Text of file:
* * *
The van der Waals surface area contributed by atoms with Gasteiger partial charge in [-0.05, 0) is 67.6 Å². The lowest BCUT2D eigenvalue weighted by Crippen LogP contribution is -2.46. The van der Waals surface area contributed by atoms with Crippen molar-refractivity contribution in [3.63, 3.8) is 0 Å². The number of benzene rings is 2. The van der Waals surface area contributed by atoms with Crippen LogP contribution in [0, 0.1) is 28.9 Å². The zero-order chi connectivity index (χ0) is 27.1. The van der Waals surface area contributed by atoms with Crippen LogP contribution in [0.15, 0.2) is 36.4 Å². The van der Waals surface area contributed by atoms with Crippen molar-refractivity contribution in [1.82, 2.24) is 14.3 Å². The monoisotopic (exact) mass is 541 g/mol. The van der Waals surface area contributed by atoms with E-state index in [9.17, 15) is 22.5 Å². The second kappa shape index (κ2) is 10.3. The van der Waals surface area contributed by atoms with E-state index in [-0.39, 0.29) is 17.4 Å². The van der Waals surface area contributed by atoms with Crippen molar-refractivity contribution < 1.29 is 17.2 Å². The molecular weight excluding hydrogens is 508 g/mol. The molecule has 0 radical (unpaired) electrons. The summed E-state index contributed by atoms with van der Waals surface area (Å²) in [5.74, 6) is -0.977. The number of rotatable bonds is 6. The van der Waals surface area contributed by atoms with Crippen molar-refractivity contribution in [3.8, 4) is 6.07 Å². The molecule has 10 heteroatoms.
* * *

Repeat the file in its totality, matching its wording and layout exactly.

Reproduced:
The van der Waals surface area contributed by atoms with Gasteiger partial charge in [-0.05, 0) is 67.6 Å². The lowest BCUT2D eigenvalue weighted by Crippen LogP contribution is -2.46. The van der Waals surface area contributed by atoms with Crippen molar-refractivity contribution in [3.63, 3.8) is 0 Å². The number of benzene rings is 2. The van der Waals surface area contributed by atoms with Crippen LogP contribution in [0, 0.1) is 28.9 Å². The zero-order chi connectivity index (χ0) is 27.1. The van der Waals surface area contributed by atoms with Crippen LogP contribution in [0.15, 0.2) is 36.4 Å². The van der Waals surface area contributed by atoms with Crippen molar-refractivity contribution in [1.82, 2.24) is 14.3 Å². The monoisotopic (exact) mass is 541 g/mol. The van der Waals surface area contributed by atoms with E-state index in [9.17, 15) is 22.5 Å². The second kappa shape index (κ2) is 10.3. The van der Waals surface area contributed by atoms with E-state index in [-0.39, 0.29) is 17.4 Å². The van der Waals surface area contributed by atoms with Crippen molar-refractivity contribution < 1.29 is 17.2 Å². The molecular weight excluding hydrogens is 508 g/mol. The molecule has 0 radical (unpaired) electrons. The summed E-state index contributed by atoms with van der Waals surface area (Å²) in [5.74, 6) is -0.977. The number of rotatable bonds is 6. The van der Waals surface area contributed by atoms with Crippen molar-refractivity contribution in [3.8, 4) is 6.07 Å². The molecule has 10 heteroatoms.